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Failing To Report Severe Drug Side Effects: A National Embarrassment


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http://www.forbes.com/sites/luketimmerman/2015/05/01/under-reporting-of-severe-drug-side-effects-a-national-embarrassment/

 

"Chances are that many readers of this column have had an adverse drug reaction or have a family member who has suffered from a similar situation. One estimate published in 1998 in theJournal of the American Medical Association said that adverse drug reactions ranked somewhere between the fourth and sixth-leading causes of death in the U.S."

"That report, based on data from the mid-1990s, didn’t lead to the sort of change that many hoped. You might think that 20 years later, in an Internet age with powerful information technology tools in so many hands, that drug side effects would routinely be reported in detail, and in real-time.

Nope. Only about 500,000 reports were sent to the FDA in 2010, about one-tenth of the estimated number of serious adverse drug reactions. Things have improved somewhat in the past couple years, as there were about 700,000 such reports of hospitalizations, life-threatening situations, and other severe adverse reactions, according to FDA data. But under-reporting is still the norm. If my dad hadn’t asked his doctor to file a Medwatch report two weeks later, I’m confident he would have been among the vast majority of patients whose severe side effects would have gone unreported.

The post-market safety surveillance system is a mess and always has been. Doctors are busy, and they already have plenty of paperwork. The FDA doesn’t have the resources to do truly rigorous post-market safety surveillance, so it concentrates most of its energy on reviewing data from controlled clinical trials before it allows a drug on the market. The pharmaceutical industry is required to pass along reports of serious adverse events to regulators, but it has always treated this as a cost and a low priority. Lately, the industry has sought to cut costs on drug safety monitoring by outsourcing work to India, as was described recently in the Wall Street Journal."

"One systematic review that attempted to measure the magnitude of under-reporting found that across 37 studies, in 12 countries, the median under-reporting rate was 94%, according to results published in 2006 in the journalDrug Safety. Another review published three years later in the same journal found that under-reporting of adverse events was mainly caused by physician ignorance, the fear of looking ridiculous for reporting merely suspected adverse drug reactions, procrastination, indifference, insecurity and complacency. In a twisted bit of logic, the researchers found that many doctors didn’t report adverse events because they figured the FDA only allows safe drugs on the market. Apparently these physicians fail to realize that regulators need to get their data points from somewhere."

"Given my job as a biotech journalist, I’ve known about systemic weaknesses in adverse event reporting for a long time. I’ve written about the problem. But it’s one thing to write about in the abstract, and another thing when one of your loved ones is affected by those systemic weaknesses."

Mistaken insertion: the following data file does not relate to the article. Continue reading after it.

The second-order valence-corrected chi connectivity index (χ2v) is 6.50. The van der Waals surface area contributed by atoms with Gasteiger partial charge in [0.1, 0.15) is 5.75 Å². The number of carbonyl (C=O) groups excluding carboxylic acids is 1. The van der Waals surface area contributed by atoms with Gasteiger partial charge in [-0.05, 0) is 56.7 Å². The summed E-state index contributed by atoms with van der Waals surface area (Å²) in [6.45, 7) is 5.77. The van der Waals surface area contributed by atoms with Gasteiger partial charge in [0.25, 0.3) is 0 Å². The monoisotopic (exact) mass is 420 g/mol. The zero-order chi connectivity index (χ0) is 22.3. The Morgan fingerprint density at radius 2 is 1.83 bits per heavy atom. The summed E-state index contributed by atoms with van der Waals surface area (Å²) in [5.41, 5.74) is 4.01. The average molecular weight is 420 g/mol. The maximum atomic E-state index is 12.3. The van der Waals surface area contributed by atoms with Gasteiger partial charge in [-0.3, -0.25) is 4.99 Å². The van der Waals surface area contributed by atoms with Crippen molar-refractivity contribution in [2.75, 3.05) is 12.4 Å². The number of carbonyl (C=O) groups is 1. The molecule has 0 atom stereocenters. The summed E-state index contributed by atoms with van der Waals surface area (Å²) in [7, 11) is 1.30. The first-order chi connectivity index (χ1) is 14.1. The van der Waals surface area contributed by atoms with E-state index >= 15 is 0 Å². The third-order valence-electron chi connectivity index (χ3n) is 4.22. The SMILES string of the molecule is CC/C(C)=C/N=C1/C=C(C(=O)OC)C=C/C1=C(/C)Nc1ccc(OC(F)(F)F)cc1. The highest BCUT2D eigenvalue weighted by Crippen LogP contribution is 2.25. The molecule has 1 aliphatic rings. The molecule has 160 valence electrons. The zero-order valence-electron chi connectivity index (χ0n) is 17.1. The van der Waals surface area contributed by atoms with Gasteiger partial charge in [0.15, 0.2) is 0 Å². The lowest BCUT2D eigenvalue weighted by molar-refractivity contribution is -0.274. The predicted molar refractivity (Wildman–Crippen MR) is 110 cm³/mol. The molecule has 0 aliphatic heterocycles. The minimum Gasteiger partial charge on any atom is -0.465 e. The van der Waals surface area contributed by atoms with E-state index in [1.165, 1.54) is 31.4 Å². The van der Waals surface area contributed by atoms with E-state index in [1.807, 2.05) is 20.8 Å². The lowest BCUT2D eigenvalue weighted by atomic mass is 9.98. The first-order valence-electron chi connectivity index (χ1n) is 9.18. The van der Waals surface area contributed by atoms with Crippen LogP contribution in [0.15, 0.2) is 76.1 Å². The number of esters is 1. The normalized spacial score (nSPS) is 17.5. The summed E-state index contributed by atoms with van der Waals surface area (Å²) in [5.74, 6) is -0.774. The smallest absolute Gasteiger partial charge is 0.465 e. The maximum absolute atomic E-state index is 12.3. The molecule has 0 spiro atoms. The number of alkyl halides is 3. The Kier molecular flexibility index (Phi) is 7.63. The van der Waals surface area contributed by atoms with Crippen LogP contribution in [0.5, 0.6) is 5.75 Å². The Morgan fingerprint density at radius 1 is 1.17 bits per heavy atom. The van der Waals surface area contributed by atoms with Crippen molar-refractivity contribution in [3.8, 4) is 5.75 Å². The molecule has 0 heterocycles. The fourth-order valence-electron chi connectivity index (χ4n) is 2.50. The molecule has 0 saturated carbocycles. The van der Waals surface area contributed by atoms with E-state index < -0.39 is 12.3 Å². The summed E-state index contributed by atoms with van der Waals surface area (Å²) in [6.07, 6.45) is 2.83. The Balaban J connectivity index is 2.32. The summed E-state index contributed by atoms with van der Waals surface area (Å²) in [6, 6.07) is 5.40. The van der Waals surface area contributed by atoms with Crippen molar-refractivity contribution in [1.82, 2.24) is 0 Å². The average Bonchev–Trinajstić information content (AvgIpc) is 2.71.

"Luke Timmerman is the founder and editor of Timmerman Report, a subscription publication for biotech insiders."

This is a 3 page article that I have cherry picked for information jut enough to get you to look I hope...more at the link

 

WARNING THIS WILL BE LONG
Had a car accident in 85
Codeine was the pain med when I was release from hosp continuous use till 89
Given PROZAC by a specialist to help with nerve pain in my leg 89-90 not sure which year
Was not told a thing about it being a psych med thought it was a pain killer no info about psych side effects I went nuts had hallucinations. As I had a head injury and was diagnosed with a concussion in 85 I was sent to a head injury clinic in 1990 five years after the accident. I don't think they knew I had been on prozac I did not think it a big deal and never did finish the bottle of pills. I had tests of course lots of them. Was put into a pain clinic and given amitriptyline which stopped the withdrawal but had many side effects. But I could sleep something I had not done in a very long time the pain lessened. My mother got cancer in 94 they switched my meds to Zoloft to help deal with this pressure as I was her main care giver she died in 96. I stopped zoloft in 96 had withdrawal was put on paxil went nutty quit it ct put on resperidol quit it ct had withdrawal was put on Effexor... 2years later celexa was added 20mg then increased to 40mg huge personality change went wild. Did too fast taper off Celexa 05 as I felt unwell for a long time prior... quit Effexor 150mg ct 07 found ****** 8 months into withdrawal learned some things was banned from there in 08 have kept learning since. there is really not enough room here to put my history but I have a lot of opinions about a lot of things especially any of the drugs mentioned above.
One thing I would like to add here is this tidbit ALL OPIATES INCREASE SEROTONIN it is not a huge jump to being in chronic pain to being put on an ssri/snri and opiates will affect your antidepressants and your thinking.

As I do not update much I will put my quit date Nov. 17 2007 I quit Effexor cold turkey. 

http://survivingantidepressants.org/index.php?/topic/1096-introducing-myself-btdt/

There is a crack in everything ..That's how the light gets in :)

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